Lord of the Flies Psych Review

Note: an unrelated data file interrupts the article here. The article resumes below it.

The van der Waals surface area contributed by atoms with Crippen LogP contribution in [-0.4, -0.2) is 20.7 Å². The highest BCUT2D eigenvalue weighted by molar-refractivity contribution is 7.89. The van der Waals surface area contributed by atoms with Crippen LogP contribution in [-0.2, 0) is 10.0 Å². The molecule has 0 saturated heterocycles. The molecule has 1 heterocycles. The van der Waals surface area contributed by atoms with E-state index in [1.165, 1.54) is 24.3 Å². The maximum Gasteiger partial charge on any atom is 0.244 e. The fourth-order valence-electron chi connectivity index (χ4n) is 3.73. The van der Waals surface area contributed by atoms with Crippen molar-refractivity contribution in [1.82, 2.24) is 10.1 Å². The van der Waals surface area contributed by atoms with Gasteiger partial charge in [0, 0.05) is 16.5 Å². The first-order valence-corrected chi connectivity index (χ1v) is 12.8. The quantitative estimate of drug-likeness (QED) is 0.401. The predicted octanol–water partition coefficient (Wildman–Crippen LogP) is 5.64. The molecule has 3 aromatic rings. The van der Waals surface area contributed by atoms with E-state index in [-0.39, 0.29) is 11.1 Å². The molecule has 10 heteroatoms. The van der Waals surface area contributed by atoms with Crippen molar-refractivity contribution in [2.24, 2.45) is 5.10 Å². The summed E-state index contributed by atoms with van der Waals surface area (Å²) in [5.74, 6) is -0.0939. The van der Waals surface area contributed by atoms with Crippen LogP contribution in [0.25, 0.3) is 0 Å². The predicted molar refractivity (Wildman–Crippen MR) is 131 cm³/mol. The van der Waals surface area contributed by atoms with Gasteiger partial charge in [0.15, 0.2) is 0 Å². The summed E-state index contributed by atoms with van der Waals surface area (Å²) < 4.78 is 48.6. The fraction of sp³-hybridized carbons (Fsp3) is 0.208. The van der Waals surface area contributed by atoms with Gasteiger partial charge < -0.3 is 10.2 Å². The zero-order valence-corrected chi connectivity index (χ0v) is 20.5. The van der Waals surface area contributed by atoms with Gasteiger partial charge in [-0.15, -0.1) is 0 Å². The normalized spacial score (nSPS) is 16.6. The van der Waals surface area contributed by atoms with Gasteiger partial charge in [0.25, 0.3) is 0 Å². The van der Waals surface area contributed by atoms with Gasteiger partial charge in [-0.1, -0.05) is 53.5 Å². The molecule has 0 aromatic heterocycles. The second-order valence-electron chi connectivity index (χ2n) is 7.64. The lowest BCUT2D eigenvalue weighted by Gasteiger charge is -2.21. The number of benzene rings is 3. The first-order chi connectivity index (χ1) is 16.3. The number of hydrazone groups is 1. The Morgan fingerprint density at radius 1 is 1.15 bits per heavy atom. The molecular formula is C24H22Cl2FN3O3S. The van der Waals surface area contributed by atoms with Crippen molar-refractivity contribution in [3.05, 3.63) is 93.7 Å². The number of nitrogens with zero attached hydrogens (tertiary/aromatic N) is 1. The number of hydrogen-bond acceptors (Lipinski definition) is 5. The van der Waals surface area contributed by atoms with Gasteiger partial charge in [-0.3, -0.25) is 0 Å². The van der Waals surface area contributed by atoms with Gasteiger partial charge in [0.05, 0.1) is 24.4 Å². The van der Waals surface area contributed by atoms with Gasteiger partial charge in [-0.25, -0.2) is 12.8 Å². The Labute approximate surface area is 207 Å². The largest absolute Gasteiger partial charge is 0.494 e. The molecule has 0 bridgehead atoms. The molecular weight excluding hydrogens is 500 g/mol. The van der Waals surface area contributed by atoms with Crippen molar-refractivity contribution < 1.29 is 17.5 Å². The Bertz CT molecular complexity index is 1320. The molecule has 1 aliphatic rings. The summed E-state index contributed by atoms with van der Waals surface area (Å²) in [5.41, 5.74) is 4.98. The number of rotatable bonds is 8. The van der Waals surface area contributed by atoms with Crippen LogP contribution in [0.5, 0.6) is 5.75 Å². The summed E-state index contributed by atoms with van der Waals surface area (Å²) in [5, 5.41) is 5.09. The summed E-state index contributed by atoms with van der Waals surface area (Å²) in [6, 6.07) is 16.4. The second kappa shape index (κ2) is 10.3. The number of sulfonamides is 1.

Upon starting this assignment I was first faced with picking the movies from which to write the reports on. Just as every junior high student did I had "read" Lord of the flies, so I naturally skipped the book and went straight to the movie. I thought it would be a fun, good example of psychology in film. Who said slacking never pays, without my complete lack of the desire to read, I never would have known about this movie or its relevance to psychology! My psychological references lead me to Maslow's hierarchy of human needs. This comes up because the boys are on an unfamiliar island and all they have is the clothes on their backs. This means that on the island, there is nothing to fill any of their need. For the most part none of the kids even knew each other. This leads me to the first part of Maslow's findings. Which is that of the human needs stated by Maslow. You need to have physiological safety at the top. Every one of the boys filled this need first. Ralph was looking around checking things out when Piggy caught up to him. He was looking around to see if there was anything that would pose a threat to him. He was making sure that his safety came first. Then to go on the second group of Maslow's hierarchy of human needs. Which are belongingness or love and esteem. This is what came next in the movie after all the boys are all right they began to look for each other. Piggy was the first example illustrated in "Lord of the flies". As soon as he ran into Ralph he asked his name and tried to become friends with him. Piggy is trying to fit in with Ralph. He wants to belong. This is true of all the other kids on the island as well. Piggy and Ralph find a conch in the water on the island. A conch is a shell that in this case is white and can be blown in to make a loud noise similar to a trumpet. The conch was blown as a signal to let the other lost boys know where they were. This also refers to Maslow's first need, safety....
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